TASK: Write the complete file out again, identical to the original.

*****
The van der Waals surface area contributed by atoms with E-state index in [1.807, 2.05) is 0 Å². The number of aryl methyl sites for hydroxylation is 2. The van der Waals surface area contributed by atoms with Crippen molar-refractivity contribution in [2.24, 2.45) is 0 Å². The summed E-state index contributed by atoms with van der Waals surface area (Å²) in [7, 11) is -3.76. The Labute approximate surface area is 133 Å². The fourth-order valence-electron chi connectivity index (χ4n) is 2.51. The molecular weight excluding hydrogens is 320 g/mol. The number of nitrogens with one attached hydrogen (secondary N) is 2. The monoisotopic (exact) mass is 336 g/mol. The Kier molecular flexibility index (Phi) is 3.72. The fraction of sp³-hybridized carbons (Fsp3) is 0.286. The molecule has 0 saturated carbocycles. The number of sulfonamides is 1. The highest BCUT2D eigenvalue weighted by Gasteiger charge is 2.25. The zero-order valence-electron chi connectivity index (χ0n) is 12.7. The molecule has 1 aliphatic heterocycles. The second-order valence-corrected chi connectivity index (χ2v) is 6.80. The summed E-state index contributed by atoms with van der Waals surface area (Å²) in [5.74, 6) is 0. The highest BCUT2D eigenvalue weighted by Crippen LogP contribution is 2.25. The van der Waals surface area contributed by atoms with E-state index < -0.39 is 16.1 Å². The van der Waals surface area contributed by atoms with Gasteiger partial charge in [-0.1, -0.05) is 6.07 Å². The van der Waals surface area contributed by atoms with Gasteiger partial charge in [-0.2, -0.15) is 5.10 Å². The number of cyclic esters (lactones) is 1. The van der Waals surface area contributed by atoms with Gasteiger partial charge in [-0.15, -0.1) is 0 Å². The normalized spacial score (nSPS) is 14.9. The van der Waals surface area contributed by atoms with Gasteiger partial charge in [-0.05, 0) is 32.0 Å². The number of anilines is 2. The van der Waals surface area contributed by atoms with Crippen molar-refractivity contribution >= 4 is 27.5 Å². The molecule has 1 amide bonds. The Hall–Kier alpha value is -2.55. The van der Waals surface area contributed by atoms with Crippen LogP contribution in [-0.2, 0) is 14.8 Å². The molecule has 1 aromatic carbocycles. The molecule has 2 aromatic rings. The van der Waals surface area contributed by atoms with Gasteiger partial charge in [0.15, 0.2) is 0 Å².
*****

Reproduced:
The van der Waals surface area contributed by atoms with E-state index in [1.807, 2.05) is 0 Å². The number of aryl methyl sites for hydroxylation is 2. The van der Waals surface area contributed by atoms with Crippen molar-refractivity contribution in [2.24, 2.45) is 0 Å². The summed E-state index contributed by atoms with van der Waals surface area (Å²) in [7, 11) is -3.76. The Labute approximate surface area is 133 Å². The fourth-order valence-electron chi connectivity index (χ4n) is 2.51. The molecular weight excluding hydrogens is 320 g/mol. The number of nitrogens with one attached hydrogen (secondary N) is 2. The monoisotopic (exact) mass is 336 g/mol. The Kier molecular flexibility index (Phi) is 3.72. The fraction of sp³-hybridized carbons (Fsp3) is 0.286. The molecule has 0 saturated carbocycles. The number of sulfonamides is 1. The highest BCUT2D eigenvalue weighted by Gasteiger charge is 2.25. The zero-order valence-electron chi connectivity index (χ0n) is 12.7. The molecule has 1 aliphatic heterocycles. The second-order valence-corrected chi connectivity index (χ2v) is 6.80. The summed E-state index contributed by atoms with van der Waals surface area (Å²) in [5.74, 6) is 0. The highest BCUT2D eigenvalue weighted by Crippen LogP contribution is 2.25. The van der Waals surface area contributed by atoms with E-state index < -0.39 is 16.1 Å². The van der Waals surface area contributed by atoms with Gasteiger partial charge in [-0.1, -0.05) is 6.07 Å². The van der Waals surface area contributed by atoms with Gasteiger partial charge in [-0.2, -0.15) is 5.10 Å². The number of cyclic esters (lactones) is 1. The van der Waals surface area contributed by atoms with Gasteiger partial charge in [-0.15, -0.1) is 0 Å². The normalized spacial score (nSPS) is 14.9. The van der Waals surface area contributed by atoms with Gasteiger partial charge in [-0.05, 0) is 32.0 Å². The number of anilines is 2. The van der Waals surface area contributed by atoms with Crippen molar-refractivity contribution >= 4 is 27.5 Å². The molecule has 1 amide bonds. The Hall–Kier alpha value is -2.55. The van der Waals surface area contributed by atoms with Crippen LogP contribution in [-0.2, 0) is 14.8 Å². The molecule has 1 aromatic carbocycles. The molecule has 2 aromatic rings. The van der Waals surface area contributed by atoms with Gasteiger partial charge in [0.15, 0.2) is 0 Å².